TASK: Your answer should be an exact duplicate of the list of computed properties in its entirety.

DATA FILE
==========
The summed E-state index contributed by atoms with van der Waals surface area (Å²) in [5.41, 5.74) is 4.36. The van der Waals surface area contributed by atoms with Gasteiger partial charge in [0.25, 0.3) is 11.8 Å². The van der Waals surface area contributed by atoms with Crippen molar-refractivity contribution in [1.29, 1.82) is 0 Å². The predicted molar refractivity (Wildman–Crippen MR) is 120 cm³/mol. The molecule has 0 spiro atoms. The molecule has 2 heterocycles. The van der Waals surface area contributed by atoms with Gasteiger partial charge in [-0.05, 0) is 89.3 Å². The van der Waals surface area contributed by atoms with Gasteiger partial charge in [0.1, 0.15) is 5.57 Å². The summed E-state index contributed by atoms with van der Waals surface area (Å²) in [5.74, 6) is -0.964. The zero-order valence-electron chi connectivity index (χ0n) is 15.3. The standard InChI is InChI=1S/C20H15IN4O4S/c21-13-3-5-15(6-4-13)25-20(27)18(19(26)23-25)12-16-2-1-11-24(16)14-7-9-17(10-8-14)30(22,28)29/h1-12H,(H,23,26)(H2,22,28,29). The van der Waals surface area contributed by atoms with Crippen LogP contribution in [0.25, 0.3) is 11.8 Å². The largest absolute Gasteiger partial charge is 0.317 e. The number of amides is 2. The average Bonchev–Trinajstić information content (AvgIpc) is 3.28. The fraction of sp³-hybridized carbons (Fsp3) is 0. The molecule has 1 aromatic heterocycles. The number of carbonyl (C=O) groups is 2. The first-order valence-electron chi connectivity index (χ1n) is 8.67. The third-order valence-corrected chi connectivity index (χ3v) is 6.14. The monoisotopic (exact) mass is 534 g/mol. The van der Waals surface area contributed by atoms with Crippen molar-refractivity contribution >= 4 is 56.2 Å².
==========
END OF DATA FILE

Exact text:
The summed E-state index contributed by atoms with van der Waals surface area (Å²) in [5.41, 5.74) is 4.36. The van der Waals surface area contributed by atoms with Gasteiger partial charge in [0.25, 0.3) is 11.8 Å². The van der Waals surface area contributed by atoms with Crippen molar-refractivity contribution in [1.29, 1.82) is 0 Å². The predicted molar refractivity (Wildman–Crippen MR) is 120 cm³/mol. The molecule has 0 spiro atoms. The molecule has 2 heterocycles. The van der Waals surface area contributed by atoms with Gasteiger partial charge in [-0.05, 0) is 89.3 Å². The van der Waals surface area contributed by atoms with Gasteiger partial charge in [0.1, 0.15) is 5.57 Å². The summed E-state index contributed by atoms with van der Waals surface area (Å²) in [5.74, 6) is -0.964. The zero-order valence-electron chi connectivity index (χ0n) is 15.3. The standard InChI is InChI=1S/C20H15IN4O4S/c21-13-3-5-15(6-4-13)25-20(27)18(19(26)23-25)12-16-2-1-11-24(16)14-7-9-17(10-8-14)30(22,28)29/h1-12H,(H,23,26)(H2,22,28,29). The van der Waals surface area contributed by atoms with Crippen LogP contribution in [0.25, 0.3) is 11.8 Å². The largest absolute Gasteiger partial charge is 0.317 e. The number of amides is 2. The average Bonchev–Trinajstić information content (AvgIpc) is 3.28. The fraction of sp³-hybridized carbons (Fsp3) is 0. The molecule has 1 aromatic heterocycles. The number of carbonyl (C=O) groups is 2. The first-order valence-electron chi connectivity index (χ1n) is 8.67. The third-order valence-corrected chi connectivity index (χ3v) is 6.14. The monoisotopic (exact) mass is 534 g/mol. The van der Waals surface area contributed by atoms with Crippen molar-refractivity contribution >= 4 is 56.2 Å².